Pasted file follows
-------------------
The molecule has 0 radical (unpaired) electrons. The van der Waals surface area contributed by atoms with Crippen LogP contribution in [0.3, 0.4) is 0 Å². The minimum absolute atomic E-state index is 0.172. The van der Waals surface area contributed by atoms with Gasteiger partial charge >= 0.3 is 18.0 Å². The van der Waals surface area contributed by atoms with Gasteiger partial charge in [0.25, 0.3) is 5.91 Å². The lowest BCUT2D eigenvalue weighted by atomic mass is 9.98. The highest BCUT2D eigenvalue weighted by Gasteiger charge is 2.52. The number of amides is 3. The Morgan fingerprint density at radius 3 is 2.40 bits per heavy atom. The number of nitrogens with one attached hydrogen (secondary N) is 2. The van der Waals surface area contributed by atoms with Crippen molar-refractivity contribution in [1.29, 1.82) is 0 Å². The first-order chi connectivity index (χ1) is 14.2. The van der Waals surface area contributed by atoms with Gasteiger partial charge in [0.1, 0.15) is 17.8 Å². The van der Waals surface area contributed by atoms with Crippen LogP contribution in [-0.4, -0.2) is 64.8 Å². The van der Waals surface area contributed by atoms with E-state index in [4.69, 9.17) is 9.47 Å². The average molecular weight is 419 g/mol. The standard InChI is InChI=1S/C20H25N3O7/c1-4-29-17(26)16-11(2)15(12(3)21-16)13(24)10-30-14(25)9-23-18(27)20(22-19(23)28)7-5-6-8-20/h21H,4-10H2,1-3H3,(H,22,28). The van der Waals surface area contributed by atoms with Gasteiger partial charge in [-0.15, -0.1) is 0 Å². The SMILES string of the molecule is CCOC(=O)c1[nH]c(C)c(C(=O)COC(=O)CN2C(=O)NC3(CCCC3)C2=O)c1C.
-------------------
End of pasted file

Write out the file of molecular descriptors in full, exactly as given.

The molecule has 0 radical (unpaired) electrons. The van der Waals surface area contributed by atoms with Crippen LogP contribution in [0.3, 0.4) is 0 Å². The minimum absolute atomic E-state index is 0.172. The van der Waals surface area contributed by atoms with Gasteiger partial charge >= 0.3 is 18.0 Å². The van der Waals surface area contributed by atoms with Gasteiger partial charge in [0.25, 0.3) is 5.91 Å². The lowest BCUT2D eigenvalue weighted by atomic mass is 9.98. The highest BCUT2D eigenvalue weighted by Gasteiger charge is 2.52. The number of amides is 3. The Morgan fingerprint density at radius 3 is 2.40 bits per heavy atom. The number of nitrogens with one attached hydrogen (secondary N) is 2. The van der Waals surface area contributed by atoms with Crippen molar-refractivity contribution in [1.29, 1.82) is 0 Å². The first-order chi connectivity index (χ1) is 14.2. The van der Waals surface area contributed by atoms with Gasteiger partial charge in [0.1, 0.15) is 17.8 Å². The van der Waals surface area contributed by atoms with Crippen LogP contribution in [-0.4, -0.2) is 64.8 Å². The van der Waals surface area contributed by atoms with E-state index in [4.69, 9.17) is 9.47 Å². The average molecular weight is 419 g/mol. The standard InChI is InChI=1S/C20H25N3O7/c1-4-29-17(26)16-11(2)15(12(3)21-16)13(24)10-30-14(25)9-23-18(27)20(22-19(23)28)7-5-6-8-20/h21H,4-10H2,1-3H3,(H,22,28). The van der Waals surface area contributed by atoms with Gasteiger partial charge in [-0.15, -0.1) is 0 Å². The SMILES string of the molecule is CCOC(=O)c1[nH]c(C)c(C(=O)COC(=O)CN2C(=O)NC3(CCCC3)C2=O)c1C.